3 Things Your Boss Needs to Hear About Hybrid Work
It’s one thing to have a plan for what you’re going to do when your organization’s office reopens. It’s another thing to have a plan that gets all your colleagues on the same page.
That difference is what drives the questions I hear over and over as I speak with employers, industry associations and journalists about the transition to the hybrid workplace.
For the past sixteen months, many professionals have experienced a common reality in which everyone else on their team, organization and industry is full-time remote. But that’s about to splinter into everything from a full-time return to the office, to split remote/office schedules to people choosing to remain full-time out of office.
With all that fragmentation, how do you get your colleagues and your boss aligned? How do you ensure that you’re all working effectively as a team?
You do it by convening conversations about remote and hybrid work, so everyone in the organization (or everyone in your industry) can share a common language and set of expectations for how you’ll combine remote and office work.
In the past few months, I have helped companies and associations get those conversations underway in a range of presentations and workshops. Here are the three key points I make in those presentations — and I find they get an enthusiastic reception every time I explain how to put them into practice.
Focus on objectives, not hours
If you still measure productivity by the clock on the wall, you’re missing the biggest work and life gains that come from spending at least some of your workdays out of the office. You can get much more done in the relative quiet of home (or if your home is too distracting, the relative peace of a co-working space or coffee shop.)
Once you shift to measuring your accomplishments instead of your hours, the productivity boost of remote work can actually create some more room: for new projects, lunch with stimulating colleagues, or exercise and self-care. And it’s essential to take that room — to recognize that you need to create the remote-work equivalent to the social time you get at the office water cooler or the little breaks that happen when you’re on your way to the bathroom or the break room — so that you don’t burn out.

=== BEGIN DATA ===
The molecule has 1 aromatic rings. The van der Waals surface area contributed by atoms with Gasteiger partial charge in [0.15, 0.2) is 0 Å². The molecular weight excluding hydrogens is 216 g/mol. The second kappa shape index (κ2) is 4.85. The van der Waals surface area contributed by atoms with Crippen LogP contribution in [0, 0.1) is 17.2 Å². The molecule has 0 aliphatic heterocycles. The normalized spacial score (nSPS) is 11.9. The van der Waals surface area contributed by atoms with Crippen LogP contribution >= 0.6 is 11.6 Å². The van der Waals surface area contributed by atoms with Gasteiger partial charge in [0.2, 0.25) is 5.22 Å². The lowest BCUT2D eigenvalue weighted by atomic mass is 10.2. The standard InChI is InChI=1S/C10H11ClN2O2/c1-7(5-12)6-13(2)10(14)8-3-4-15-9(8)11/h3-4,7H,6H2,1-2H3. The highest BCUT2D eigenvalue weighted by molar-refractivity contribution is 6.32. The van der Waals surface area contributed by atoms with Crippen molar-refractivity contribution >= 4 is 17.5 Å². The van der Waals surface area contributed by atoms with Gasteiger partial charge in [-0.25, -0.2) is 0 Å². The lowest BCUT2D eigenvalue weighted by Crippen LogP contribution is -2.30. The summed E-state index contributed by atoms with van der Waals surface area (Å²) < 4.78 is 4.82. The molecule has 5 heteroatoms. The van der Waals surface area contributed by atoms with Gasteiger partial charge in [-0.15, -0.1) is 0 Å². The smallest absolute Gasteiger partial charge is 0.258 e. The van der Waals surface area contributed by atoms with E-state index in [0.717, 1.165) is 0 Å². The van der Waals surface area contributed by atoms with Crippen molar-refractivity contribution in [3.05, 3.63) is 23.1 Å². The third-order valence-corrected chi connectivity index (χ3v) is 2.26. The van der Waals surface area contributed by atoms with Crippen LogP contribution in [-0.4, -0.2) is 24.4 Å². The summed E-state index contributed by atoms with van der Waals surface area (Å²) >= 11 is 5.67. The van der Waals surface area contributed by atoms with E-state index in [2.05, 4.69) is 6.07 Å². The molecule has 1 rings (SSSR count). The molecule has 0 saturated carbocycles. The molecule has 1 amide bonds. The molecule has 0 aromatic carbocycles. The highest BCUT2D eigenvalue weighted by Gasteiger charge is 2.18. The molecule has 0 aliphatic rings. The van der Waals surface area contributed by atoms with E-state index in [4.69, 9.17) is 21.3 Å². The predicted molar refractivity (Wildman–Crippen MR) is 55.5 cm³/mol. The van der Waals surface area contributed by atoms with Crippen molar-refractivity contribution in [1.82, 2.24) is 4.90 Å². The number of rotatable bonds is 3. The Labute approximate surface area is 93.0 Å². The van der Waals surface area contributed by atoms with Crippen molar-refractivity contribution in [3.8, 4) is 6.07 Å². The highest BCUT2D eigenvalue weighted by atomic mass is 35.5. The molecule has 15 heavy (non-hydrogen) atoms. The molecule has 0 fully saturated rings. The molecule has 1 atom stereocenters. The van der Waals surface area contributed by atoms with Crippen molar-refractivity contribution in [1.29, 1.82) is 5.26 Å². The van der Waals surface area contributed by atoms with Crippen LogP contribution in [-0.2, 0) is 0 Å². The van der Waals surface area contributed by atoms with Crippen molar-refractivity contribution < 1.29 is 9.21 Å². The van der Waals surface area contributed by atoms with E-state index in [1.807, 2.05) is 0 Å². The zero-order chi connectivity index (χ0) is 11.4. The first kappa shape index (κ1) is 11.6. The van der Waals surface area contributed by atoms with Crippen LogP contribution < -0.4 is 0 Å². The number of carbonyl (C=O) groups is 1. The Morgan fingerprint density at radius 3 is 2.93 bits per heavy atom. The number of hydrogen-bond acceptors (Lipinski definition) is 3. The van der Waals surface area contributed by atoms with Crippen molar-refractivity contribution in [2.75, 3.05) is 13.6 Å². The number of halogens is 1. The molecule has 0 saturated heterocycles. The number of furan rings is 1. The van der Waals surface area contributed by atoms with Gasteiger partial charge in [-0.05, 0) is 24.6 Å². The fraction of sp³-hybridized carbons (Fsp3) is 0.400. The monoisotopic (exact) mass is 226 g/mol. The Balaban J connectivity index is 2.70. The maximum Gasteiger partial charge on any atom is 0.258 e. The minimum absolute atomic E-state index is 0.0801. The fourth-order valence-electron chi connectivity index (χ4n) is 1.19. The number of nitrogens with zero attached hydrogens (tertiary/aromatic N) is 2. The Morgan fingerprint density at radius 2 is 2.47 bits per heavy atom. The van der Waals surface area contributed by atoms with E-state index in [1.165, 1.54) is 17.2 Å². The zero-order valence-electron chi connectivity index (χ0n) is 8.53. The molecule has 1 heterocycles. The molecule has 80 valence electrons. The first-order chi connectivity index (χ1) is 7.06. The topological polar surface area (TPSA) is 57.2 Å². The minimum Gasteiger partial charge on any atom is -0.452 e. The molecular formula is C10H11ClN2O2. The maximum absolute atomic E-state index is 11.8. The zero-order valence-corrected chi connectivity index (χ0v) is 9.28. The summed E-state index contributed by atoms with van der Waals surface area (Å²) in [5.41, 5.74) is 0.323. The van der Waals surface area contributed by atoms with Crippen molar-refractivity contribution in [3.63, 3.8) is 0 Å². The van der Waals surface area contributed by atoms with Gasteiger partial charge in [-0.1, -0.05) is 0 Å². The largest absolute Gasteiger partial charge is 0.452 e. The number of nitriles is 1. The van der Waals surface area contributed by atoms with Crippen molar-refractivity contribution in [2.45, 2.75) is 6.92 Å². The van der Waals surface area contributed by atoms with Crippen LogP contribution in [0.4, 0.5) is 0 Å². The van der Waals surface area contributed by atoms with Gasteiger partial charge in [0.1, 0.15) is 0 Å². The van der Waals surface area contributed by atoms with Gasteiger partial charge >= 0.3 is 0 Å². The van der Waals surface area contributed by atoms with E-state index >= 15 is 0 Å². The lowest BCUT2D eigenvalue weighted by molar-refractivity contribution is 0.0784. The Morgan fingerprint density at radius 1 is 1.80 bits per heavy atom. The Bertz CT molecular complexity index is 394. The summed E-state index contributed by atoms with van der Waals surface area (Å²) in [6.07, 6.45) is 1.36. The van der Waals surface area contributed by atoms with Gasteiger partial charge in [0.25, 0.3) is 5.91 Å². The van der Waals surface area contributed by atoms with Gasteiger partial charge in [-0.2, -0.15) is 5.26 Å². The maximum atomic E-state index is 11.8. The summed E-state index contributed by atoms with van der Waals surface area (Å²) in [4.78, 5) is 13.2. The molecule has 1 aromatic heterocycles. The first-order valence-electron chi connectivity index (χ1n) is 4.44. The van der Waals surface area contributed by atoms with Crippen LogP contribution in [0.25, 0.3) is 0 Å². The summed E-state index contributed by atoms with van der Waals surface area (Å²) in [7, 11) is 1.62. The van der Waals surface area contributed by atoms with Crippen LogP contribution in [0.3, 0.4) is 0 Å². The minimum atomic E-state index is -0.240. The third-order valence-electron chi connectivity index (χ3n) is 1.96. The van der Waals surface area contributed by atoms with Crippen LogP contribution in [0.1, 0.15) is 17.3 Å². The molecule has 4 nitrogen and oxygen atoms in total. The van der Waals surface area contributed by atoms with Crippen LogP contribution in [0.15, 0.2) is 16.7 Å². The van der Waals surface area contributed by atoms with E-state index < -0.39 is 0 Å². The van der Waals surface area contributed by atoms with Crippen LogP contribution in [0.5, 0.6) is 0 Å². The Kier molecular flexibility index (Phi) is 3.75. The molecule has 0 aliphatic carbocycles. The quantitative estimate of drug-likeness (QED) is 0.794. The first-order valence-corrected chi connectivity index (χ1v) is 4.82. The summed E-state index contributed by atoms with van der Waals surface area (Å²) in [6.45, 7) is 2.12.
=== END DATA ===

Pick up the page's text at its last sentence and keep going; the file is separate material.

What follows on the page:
When the whole team holds the vision of focusing on objectives instead of hours, it’s easier for all of you to maintain that kind of balance.
Automate your attention
Remote and hybrid work can intensify the problem of digital overload. We become even more reliant on email and messaging to stay in touch with our colleagues — either because we’re working from home or because they are — the volume of messaging can increase and cut into the productivity win of those days at home. You and your colleagues need a shared understanding of how you’ll stem the flood without missing essential information.
The best way to manage digital overload is by automating your attention: Creating email rules and filters and messaging notification rules that ensure we only see the most important information in real-time. If you want to get your most important work done (and make room for a personal life, too), you need to scale your digital communications to the amount of time they deserve, relative to our other priorities. Automating your attention is the best way of keeping you focused on what matters most and avoiding the distraction and temptation of addressing messages you don’t need to see right now — if ever.
When everyone on the team has the same basic approach to managing overload, you’ll know how to reach one another if it’s crucial and avoid distracting one another if it’s not.
The biggest impediment to remote work productivity is interruption by video meetings. Now that offices are reopening, we have an opportunity to fix that problem — by treating our days in the office as our collaboration days, and reserving our days at home for focused, solitary work. That means synchronizing work schedules so that we can meet face-to-face on office days — or in the case of geographically dispersed teams, connecting computer-to-computer or boardroom-to-boardroom.
Just as important, it means establishing a common expectation that remote days will be largely or entirely meeting-free. If you’re in an organization where there are lots of cross-team meetings that mean you can’t keep everyone’s meeting-free days in sync, you can still embrace the norm that everyone can and should block off big chunks of their remote days. Doing so means they aren’t pulled into video calls and can focus on their top-priority work.
Again, this is much easier to execute once everyone on the team (or better yet, everyone in the organization) has shared the same experience of awakening to the vision of meeting less and getting more focused work time.
Getting on the same page
Sharing a common approach to remote work is even more important now that offices are reopening. It’s how we keep Team Remote and Team Office from coming to blows — and helping them become one integrated team, with everyone working in the way that’s most effective for them.
We’re at a moment of enormous transition. And speaking with organization after organization has shown me the power of developing a shared understanding and a common language for setting expectations and navigating the choices ahead. That’s why we wrote Remote, Inc., — and it’s why I am delighted whenever I have a chance to talk with an organization or association about what this next transition will look like.
If I can help your organization, team, or industry get on the same page, I’d love to hear from you.